Most of our Indian tribal and folk art forms carry high socio-religious significance. They are made of unique concepts and it is important to identify the aesthetic purpose of these art forms that herald our heritage.
Many walls and pillars in the posh areas of the cities of Mumbai and Nagpur have been painted in a new palette. One of the art forms that can be seen in abundance is Warli paintings. This decorated art form gets its name from the indigenous tribes, Warli who hail from North Sahyadri mountain range of Maharashtra in India. Dahanu and the Talasari Taluka of Thane district are often associated with their high concentration. Most of them have been living in the Sahyadri Hills, north of Western Ghats. Easily recognisable for its stick figures, basic geometric patterns like dots, circles and triangles, these rudimentary wall paintings have had their own struggles before making its way in our life. While some say that the visual world of Warli could have originated in 2500 BC, others claim it from 10th century AD. All said and done, this decorative art form of India was recognised as a tribal art only in 1970.
The grammar and rules of Warli art is as simple as it could be. It is believed that the art demonstrates life just the way the early practitioners (Warli tribes) used to see and experience it. For decades, this art form has been using only two basic and earthy colours – mud colour and white. Originally, a mixture of cow dung and red mud was used to make the huts and this was used as the background for the art. The figurines and their humdrum were painted in white colour, which was created using white pigment made from a mixture of rice paste and water and gum as a binder. The characteristic style of the art originated when the tribes started to paint the walls of their village huts during weddings, festivals and harvest season.
Soon the vivid expressions took the form of their daily routine, rituals, festivals, common practices, realism and more. The Warli tribes showed immense love and respect towards nature and it is evident from the shapes used in their paintings. No doubt, the art seems to have evolved from their love and closeness for smallest plant or creature. In fact, some of the most primitive shapes are the focal points of the whole art work. The sun and moon gave way to circular formations and it is believed that the idea of triangles must have been derived from mountains and conical trees. The square or the ‘chauk’ in the centre symbolises fertility of the woman. The way the tribals painted these figurines on the walls of the huts is often compared as to how primitive men carved figures on cave walls. The hourglass bodies of humans made through triangles is the most noticeable and vibrant element of their ideation. A big head represents a man while a bigger lower section and a bun on top represents a woman.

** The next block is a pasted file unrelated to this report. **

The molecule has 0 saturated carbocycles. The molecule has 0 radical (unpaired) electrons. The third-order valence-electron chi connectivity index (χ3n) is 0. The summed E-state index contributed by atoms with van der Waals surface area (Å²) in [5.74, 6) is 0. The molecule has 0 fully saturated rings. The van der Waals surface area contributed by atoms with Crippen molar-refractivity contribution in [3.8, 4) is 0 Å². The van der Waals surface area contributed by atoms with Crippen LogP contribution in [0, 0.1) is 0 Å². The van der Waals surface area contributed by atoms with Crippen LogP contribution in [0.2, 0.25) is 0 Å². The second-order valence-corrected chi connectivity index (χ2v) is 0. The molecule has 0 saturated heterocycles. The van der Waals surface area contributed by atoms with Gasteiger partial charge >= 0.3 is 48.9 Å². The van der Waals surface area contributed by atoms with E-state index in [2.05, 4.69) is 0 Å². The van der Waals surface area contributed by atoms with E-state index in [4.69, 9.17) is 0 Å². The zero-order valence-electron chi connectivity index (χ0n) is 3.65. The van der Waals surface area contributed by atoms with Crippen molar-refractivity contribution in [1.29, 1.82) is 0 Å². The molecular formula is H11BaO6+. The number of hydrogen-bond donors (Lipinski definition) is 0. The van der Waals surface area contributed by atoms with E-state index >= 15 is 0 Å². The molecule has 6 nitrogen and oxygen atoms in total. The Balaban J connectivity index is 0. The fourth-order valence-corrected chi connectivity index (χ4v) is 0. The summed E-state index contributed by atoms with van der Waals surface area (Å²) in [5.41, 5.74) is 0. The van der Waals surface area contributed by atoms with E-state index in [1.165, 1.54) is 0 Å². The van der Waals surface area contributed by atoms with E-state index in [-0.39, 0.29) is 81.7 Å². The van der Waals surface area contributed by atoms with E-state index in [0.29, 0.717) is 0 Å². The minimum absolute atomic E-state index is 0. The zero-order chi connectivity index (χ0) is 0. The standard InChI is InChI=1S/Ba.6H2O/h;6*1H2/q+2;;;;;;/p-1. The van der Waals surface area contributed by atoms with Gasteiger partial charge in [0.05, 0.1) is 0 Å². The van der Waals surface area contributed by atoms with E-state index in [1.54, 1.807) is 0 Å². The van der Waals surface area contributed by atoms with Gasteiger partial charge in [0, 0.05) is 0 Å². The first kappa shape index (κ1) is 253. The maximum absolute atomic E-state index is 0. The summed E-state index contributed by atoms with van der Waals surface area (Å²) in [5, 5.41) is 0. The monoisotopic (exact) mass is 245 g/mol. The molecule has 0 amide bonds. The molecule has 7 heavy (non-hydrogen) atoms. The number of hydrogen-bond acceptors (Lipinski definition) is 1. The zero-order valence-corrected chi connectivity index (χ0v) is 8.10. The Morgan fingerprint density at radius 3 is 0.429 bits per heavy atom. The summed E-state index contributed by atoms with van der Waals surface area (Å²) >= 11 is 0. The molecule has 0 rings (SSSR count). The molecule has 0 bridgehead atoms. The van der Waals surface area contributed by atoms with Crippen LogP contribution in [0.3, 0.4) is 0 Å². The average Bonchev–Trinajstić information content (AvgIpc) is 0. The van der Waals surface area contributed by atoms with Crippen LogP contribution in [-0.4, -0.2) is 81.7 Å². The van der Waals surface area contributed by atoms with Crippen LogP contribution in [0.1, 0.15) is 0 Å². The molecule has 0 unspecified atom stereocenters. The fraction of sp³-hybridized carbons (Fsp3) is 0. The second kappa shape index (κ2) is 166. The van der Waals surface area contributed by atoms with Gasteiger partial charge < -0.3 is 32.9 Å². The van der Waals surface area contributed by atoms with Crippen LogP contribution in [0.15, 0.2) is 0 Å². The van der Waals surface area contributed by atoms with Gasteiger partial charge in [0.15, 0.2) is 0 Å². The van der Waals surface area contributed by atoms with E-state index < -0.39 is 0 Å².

As you delve into these paintings with greater interest, you tend to realise that Warli art is not about humans or nature in exclusivity, it is about a whole society living in harmony. Many elements like plants, trees, god, goddess, men, women, fishing, harvesting and their daily activities were created to put together a concrete picture.
Entwined hands, closeness with one another, a circular pattern, open-ended circles or the dancing spirals occupy the most prominent place in the Warli pictograph. This is said to be the tarpa dance where men and women form a circle and
rejoice their festive moments around the tarpa player. These circular formations have caught interest of art lovers since ages and thus it has found many interpretations too. In the first attempt, it is easy to predict that it depicts the tribal dances performed during festivals and weddings but the deeper meanings hint at the never ending cycle of life. In many ways, it also strengthens the belief that death is not the end. Lastly, it inspires us all to live in harmony with nature and ourselves without letting the joy end.
One can easily see through the expressions and encapsulate the important messages conveyed through the paintings. The three most important phases of human life – birth (life), marriage and death – are depicted through circular patterns in the most elementary and effortless way.
Revival of the art Such art forms which are counted to be similar to those from Neolithic period have much to say about our heritage. Thanks to the efforts of artists like Jivya Soma Mashe (an artist from Maharashtra) and others, who not only revived it but also gave it a rebirth in its contemporary form. Due to efforts of many, late 70s saw a change in the world of Warli paintings. Now, Warli paintings on paper have become very popular in India and abroad.
Warli Art is not only registered with a geographical indication, it has found its way into wall art, home décor accents, cloth murals, canvases, pottery and decorative handicraft items apparel, accessories and more. Art forms like Warli need to make their way back into our society not just to keep us connected with our roots but to inspire us to live in harmony.
Words: Manjulika Pramod